Stormzy – “Standard” Review
Behind the smiling face, laugh-out-loud punchlines and endless onslaught of hashtags (#problem #merky #wickedskegman #stiffchocolate), lies the hottest MC on the grime scene. YouTube commenters might fool you into thinking the biggest debate surrounding the rapper is whether he looks more like Christian Benteke or Romulu Lukaku, but those in know are contemplating a far more substantial question: has Dizzee Rascal’s heir apparent has finally arrived? After all, how many rappers not named Drake could send a freestyle into the Top 20?
Stormzy mix of infectious charisma and flip switch intensity wins skeptics over so effortlessly that it’s actually hard to take the proud South Londoner seriously. Without a modicum of effort he puts smiles on faces as he happily engages in self-deprecation (“Stormzy’s hairline’s going way back/But I still fuck your girl, go and retweet that little nigga”). Like a bigger burlier Chance The Rapper, Stormzy brings everyone along for the ride: his good time is your good time and, when he bounced down the street with his “nan” in the loveable lo-fi “Know Me From” video, he won over an entire nation.
Feel good vibes and blistering guest verses (30 seconds of Stormzy made Lethal Bizzle relevant in 2015) are one thing, but it’s time Stiff Chocolate delivered his next proper single. Enter “Standard”, a JME sampling hit in waiting. The hook adheres to a formula that is dangerously tired, but Stormzy punctures the tedium by throwing in a crafty threat (“leave a boy’s face in the Evening (Standard!)”) that goes someway to elevating a selection of boasts you’ll have heard a thousand times before. Still, there is a thrill in seeing Stormzy go this hard, exchanging the jovial bounce of “Know Me From” for a harder more minimalist beat (like a Chi-Town creeper struggling to contain a frenzied ADHD energy).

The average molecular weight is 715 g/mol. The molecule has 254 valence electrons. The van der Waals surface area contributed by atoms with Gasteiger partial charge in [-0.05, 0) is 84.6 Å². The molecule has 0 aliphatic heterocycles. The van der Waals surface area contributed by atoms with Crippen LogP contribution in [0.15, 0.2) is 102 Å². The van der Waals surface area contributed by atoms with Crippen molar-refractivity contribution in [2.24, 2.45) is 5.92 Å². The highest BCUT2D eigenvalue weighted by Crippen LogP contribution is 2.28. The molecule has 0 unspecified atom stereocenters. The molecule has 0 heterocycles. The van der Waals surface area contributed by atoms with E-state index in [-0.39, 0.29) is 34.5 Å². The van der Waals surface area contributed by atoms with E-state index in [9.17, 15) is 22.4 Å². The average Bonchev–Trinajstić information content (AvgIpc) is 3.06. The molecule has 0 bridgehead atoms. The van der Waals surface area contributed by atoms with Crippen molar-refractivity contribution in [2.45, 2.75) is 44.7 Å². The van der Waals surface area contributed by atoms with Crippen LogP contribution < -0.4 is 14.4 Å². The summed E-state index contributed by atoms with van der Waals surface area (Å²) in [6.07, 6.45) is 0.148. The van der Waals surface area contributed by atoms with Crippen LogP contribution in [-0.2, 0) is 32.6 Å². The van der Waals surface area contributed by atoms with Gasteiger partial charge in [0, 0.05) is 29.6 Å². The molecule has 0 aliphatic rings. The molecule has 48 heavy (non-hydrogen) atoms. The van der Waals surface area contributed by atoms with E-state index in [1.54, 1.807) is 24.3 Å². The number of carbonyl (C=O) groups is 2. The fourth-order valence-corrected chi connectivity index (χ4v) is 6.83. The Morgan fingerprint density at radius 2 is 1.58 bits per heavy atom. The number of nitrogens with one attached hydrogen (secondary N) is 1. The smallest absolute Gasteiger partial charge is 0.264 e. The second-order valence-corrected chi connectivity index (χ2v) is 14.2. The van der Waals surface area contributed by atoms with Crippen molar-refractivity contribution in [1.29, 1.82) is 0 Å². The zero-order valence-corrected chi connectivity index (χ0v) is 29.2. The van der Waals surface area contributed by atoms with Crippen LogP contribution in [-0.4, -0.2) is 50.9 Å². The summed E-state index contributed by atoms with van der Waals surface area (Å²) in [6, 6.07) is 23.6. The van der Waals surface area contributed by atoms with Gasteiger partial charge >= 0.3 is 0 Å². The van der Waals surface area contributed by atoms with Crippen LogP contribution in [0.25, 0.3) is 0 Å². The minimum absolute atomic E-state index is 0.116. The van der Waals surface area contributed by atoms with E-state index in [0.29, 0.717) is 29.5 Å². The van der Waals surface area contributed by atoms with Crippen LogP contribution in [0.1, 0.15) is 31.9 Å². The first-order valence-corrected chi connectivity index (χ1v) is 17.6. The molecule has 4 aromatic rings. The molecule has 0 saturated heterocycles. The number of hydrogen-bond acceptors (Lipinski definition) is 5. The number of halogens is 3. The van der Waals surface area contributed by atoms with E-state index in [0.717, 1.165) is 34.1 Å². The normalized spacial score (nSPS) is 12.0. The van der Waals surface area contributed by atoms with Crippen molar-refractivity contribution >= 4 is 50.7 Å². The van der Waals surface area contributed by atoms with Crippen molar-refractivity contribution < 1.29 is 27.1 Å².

Unlike “Not That Deep”, which was also produced by The Heavytrackerz, Stormzy is not punctuating his vitriol with instantly quotable punchlines (“Your Postcode don’t make you a gangsta/Your not bad, your area is”). The strange result is a track that juxtaposes a vicious broadside against his envious peers with a chorus that is bending over backwards for radio play. Perhaps, in a year where beef has consumed the grime scene, Stormzy is more concerned with making it clear he is not to be fucked with, rather than winning hearts and minds. As far as box ticking exercises go, Stormzy’s rise from anonymity to ubiquity is suprising thorough: big hooks (check), killer put downs (check), legendary freestyles (check), sense of humor (big check) and, now, murderous intensity (check, check, check).
If there is disappointment to be found in Stormzy’s syllable slinging arsenal it’s that, on a track that recalls Dizzy’s flow, the 22-year-old rapper has yet to mirror his idol’s social conscience. Dizzee Rascal was famously “a problem for Anthony Blair” (not a boast but a cry for help from one of London’s crime ridden estates); Stormzy the #problem, for all his merits, is only troubling the fuck boys at present. Still, it’s hard to knock a track that sets out to intimidate for lacking high-minded ideals. By the time Stormzy blurts out the closing lines (“all those threats go over my head, because your just not savage enough, you’re no goon”) his enemies will be begging for mercy and quivering in their tracky bottoms.